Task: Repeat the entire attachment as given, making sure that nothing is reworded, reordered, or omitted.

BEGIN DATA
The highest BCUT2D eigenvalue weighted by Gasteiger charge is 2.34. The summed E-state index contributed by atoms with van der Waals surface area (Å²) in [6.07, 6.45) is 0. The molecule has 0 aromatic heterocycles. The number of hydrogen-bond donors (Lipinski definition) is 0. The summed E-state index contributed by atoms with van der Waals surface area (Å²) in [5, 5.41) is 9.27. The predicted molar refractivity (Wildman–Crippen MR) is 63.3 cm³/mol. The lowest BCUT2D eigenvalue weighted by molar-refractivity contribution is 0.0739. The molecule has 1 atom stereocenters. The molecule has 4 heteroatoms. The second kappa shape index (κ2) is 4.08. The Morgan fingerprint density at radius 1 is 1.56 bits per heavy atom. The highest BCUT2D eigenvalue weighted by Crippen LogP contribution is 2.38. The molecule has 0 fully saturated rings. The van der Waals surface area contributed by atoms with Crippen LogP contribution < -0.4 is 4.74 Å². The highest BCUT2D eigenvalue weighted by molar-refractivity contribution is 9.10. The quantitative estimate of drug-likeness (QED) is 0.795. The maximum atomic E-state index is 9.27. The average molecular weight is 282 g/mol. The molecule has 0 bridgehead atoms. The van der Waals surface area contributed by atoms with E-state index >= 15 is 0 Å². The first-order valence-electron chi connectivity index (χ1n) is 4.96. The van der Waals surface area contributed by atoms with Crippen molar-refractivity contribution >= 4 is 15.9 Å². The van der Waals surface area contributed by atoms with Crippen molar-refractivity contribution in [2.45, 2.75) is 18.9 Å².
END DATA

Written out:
The highest BCUT2D eigenvalue weighted by Gasteiger charge is 2.34. The summed E-state index contributed by atoms with van der Waals surface area (Å²) in [6.07, 6.45) is 0. The molecule has 0 aromatic heterocycles. The number of hydrogen-bond donors (Lipinski definition) is 0. The summed E-state index contributed by atoms with van der Waals surface area (Å²) in [5, 5.41) is 9.27. The predicted molar refractivity (Wildman–Crippen MR) is 63.3 cm³/mol. The lowest BCUT2D eigenvalue weighted by molar-refractivity contribution is 0.0739. The molecule has 1 atom stereocenters. The molecule has 4 heteroatoms. The second kappa shape index (κ2) is 4.08. The Morgan fingerprint density at radius 1 is 1.56 bits per heavy atom. The highest BCUT2D eigenvalue weighted by Crippen LogP contribution is 2.38. The molecule has 0 fully saturated rings. The van der Waals surface area contributed by atoms with Crippen LogP contribution < -0.4 is 4.74 Å². The highest BCUT2D eigenvalue weighted by molar-refractivity contribution is 9.10. The quantitative estimate of drug-likeness (QED) is 0.795. The maximum atomic E-state index is 9.27. The average molecular weight is 282 g/mol. The molecule has 0 bridgehead atoms. The van der Waals surface area contributed by atoms with E-state index >= 15 is 0 Å². The first-order valence-electron chi connectivity index (χ1n) is 4.96. The van der Waals surface area contributed by atoms with Crippen molar-refractivity contribution >= 4 is 15.9 Å². The van der Waals surface area contributed by atoms with Crippen molar-refractivity contribution in [2.45, 2.75) is 18.9 Å².